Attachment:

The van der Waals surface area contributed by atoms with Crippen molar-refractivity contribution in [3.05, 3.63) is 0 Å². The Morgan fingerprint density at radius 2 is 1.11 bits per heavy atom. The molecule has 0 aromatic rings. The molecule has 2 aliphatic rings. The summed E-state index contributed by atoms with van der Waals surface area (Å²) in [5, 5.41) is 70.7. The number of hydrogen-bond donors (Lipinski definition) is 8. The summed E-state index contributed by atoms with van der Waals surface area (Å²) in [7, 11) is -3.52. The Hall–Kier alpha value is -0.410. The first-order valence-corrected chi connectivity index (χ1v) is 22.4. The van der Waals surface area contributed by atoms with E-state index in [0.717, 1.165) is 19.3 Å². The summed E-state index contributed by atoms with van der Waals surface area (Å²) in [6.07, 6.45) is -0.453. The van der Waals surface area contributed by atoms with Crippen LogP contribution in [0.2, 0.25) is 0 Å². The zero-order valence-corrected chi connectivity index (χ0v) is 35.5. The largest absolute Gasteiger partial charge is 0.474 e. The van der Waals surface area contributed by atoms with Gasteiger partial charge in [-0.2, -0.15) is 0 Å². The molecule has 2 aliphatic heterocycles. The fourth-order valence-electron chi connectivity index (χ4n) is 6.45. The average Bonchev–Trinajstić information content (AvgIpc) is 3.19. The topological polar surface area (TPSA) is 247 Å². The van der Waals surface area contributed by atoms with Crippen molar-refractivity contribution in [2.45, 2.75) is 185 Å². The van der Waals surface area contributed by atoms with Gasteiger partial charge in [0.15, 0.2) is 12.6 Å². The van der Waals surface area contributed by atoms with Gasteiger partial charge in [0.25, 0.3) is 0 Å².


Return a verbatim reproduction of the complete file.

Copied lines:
The van der Waals surface area contributed by atoms with Crippen molar-refractivity contribution in [3.05, 3.63) is 0 Å². The Morgan fingerprint density at radius 2 is 1.11 bits per heavy atom. The molecule has 0 aromatic rings. The molecule has 2 aliphatic rings. The summed E-state index contributed by atoms with van der Waals surface area (Å²) in [5, 5.41) is 70.7. The number of hydrogen-bond donors (Lipinski definition) is 8. The summed E-state index contributed by atoms with van der Waals surface area (Å²) in [7, 11) is -3.52. The Hall–Kier alpha value is -0.410. The first-order valence-corrected chi connectivity index (χ1v) is 22.4. The van der Waals surface area contributed by atoms with E-state index in [0.717, 1.165) is 19.3 Å². The summed E-state index contributed by atoms with van der Waals surface area (Å²) in [6.07, 6.45) is -0.453. The van der Waals surface area contributed by atoms with Crippen LogP contribution in [0.2, 0.25) is 0 Å². The zero-order valence-corrected chi connectivity index (χ0v) is 35.5. The largest absolute Gasteiger partial charge is 0.474 e. The van der Waals surface area contributed by atoms with Gasteiger partial charge in [-0.2, -0.15) is 0 Å². The molecule has 2 aliphatic heterocycles. The fourth-order valence-electron chi connectivity index (χ4n) is 6.45. The average Bonchev–Trinajstić information content (AvgIpc) is 3.19. The topological polar surface area (TPSA) is 247 Å². The van der Waals surface area contributed by atoms with Crippen molar-refractivity contribution in [2.45, 2.75) is 185 Å². The van der Waals surface area contributed by atoms with Gasteiger partial charge in [0.15, 0.2) is 12.6 Å². The van der Waals surface area contributed by atoms with Gasteiger partial charge in [0.25, 0.3) is 0 Å².